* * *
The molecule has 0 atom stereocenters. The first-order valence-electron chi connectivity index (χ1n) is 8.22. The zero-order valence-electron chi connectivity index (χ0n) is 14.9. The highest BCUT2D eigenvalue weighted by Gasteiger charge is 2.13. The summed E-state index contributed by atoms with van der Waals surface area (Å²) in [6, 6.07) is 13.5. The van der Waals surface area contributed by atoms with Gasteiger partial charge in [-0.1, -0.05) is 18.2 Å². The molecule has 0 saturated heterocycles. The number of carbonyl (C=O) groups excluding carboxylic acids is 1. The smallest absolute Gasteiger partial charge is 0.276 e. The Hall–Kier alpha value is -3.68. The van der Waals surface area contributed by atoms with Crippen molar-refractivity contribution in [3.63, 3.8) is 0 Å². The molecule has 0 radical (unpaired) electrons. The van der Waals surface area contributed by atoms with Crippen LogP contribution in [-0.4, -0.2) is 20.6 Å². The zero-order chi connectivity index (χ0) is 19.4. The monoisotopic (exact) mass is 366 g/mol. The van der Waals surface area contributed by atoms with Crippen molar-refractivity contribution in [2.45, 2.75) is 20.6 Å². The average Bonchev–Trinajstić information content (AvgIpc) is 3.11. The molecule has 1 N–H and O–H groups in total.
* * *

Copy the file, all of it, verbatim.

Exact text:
The molecule has 0 atom stereocenters. The first-order valence-electron chi connectivity index (χ1n) is 8.22. The zero-order valence-electron chi connectivity index (χ0n) is 14.9. The highest BCUT2D eigenvalue weighted by Gasteiger charge is 2.13. The summed E-state index contributed by atoms with van der Waals surface area (Å²) in [6, 6.07) is 13.5. The van der Waals surface area contributed by atoms with Gasteiger partial charge in [-0.1, -0.05) is 18.2 Å². The molecule has 0 saturated heterocycles. The number of carbonyl (C=O) groups excluding carboxylic acids is 1. The smallest absolute Gasteiger partial charge is 0.276 e. The Hall–Kier alpha value is -3.68. The van der Waals surface area contributed by atoms with Crippen molar-refractivity contribution in [3.63, 3.8) is 0 Å². The molecule has 0 radical (unpaired) electrons. The van der Waals surface area contributed by atoms with Crippen LogP contribution in [-0.4, -0.2) is 20.6 Å². The zero-order chi connectivity index (χ0) is 19.4. The monoisotopic (exact) mass is 366 g/mol. The van der Waals surface area contributed by atoms with Crippen molar-refractivity contribution in [2.45, 2.75) is 20.6 Å². The average Bonchev–Trinajstić information content (AvgIpc) is 3.11. The molecule has 1 N–H and O–H groups in total.